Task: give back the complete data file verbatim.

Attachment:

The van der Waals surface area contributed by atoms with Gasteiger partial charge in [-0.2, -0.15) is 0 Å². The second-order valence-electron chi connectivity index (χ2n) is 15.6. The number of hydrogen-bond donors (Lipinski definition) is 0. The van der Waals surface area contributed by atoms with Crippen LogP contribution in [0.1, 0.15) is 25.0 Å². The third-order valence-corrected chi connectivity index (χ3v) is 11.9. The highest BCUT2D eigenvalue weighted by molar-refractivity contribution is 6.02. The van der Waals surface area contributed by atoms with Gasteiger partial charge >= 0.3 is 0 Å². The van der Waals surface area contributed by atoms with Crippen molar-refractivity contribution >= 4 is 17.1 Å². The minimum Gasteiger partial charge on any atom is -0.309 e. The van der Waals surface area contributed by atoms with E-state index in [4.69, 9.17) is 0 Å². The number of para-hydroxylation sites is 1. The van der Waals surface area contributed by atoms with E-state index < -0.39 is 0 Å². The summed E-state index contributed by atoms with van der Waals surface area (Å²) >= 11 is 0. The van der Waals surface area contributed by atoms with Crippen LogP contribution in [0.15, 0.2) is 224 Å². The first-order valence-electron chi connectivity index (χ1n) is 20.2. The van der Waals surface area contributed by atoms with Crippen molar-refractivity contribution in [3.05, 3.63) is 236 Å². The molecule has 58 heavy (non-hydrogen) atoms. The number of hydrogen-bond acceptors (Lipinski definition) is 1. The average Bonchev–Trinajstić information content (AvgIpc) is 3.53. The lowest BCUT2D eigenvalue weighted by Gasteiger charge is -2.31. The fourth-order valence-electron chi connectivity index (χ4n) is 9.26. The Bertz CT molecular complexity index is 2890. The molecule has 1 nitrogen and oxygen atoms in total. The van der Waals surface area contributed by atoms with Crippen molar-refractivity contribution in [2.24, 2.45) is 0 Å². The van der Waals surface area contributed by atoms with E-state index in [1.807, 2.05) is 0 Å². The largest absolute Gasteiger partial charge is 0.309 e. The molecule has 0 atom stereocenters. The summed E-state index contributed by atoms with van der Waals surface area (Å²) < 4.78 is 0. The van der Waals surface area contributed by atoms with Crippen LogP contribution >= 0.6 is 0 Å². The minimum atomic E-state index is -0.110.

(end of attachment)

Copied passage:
The van der Waals surface area contributed by atoms with Gasteiger partial charge in [-0.2, -0.15) is 0 Å². The second-order valence-electron chi connectivity index (χ2n) is 15.6. The number of hydrogen-bond donors (Lipinski definition) is 0. The van der Waals surface area contributed by atoms with Crippen LogP contribution in [0.1, 0.15) is 25.0 Å². The third-order valence-corrected chi connectivity index (χ3v) is 11.9. The highest BCUT2D eigenvalue weighted by molar-refractivity contribution is 6.02. The van der Waals surface area contributed by atoms with Gasteiger partial charge >= 0.3 is 0 Å². The van der Waals surface area contributed by atoms with Crippen molar-refractivity contribution >= 4 is 17.1 Å². The minimum Gasteiger partial charge on any atom is -0.309 e. The van der Waals surface area contributed by atoms with E-state index in [4.69, 9.17) is 0 Å². The number of para-hydroxylation sites is 1. The van der Waals surface area contributed by atoms with E-state index < -0.39 is 0 Å². The summed E-state index contributed by atoms with van der Waals surface area (Å²) >= 11 is 0. The van der Waals surface area contributed by atoms with Crippen LogP contribution in [0.15, 0.2) is 224 Å². The first-order valence-electron chi connectivity index (χ1n) is 20.2. The van der Waals surface area contributed by atoms with Crippen molar-refractivity contribution in [3.05, 3.63) is 236 Å². The molecule has 58 heavy (non-hydrogen) atoms. The number of hydrogen-bond acceptors (Lipinski definition) is 1. The average Bonchev–Trinajstić information content (AvgIpc) is 3.53. The lowest BCUT2D eigenvalue weighted by Gasteiger charge is -2.31. The fourth-order valence-electron chi connectivity index (χ4n) is 9.26. The Bertz CT molecular complexity index is 2890. The molecule has 1 nitrogen and oxygen atoms in total. The van der Waals surface area contributed by atoms with Crippen molar-refractivity contribution in [2.24, 2.45) is 0 Å². The van der Waals surface area contributed by atoms with E-state index in [1.807, 2.05) is 0 Å². The largest absolute Gasteiger partial charge is 0.309 e. The molecule has 0 atom stereocenters. The summed E-state index contributed by atoms with van der Waals surface area (Å²) < 4.78 is 0. The van der Waals surface area contributed by atoms with Crippen LogP contribution >= 0.6 is 0 Å². The minimum atomic E-state index is -0.110.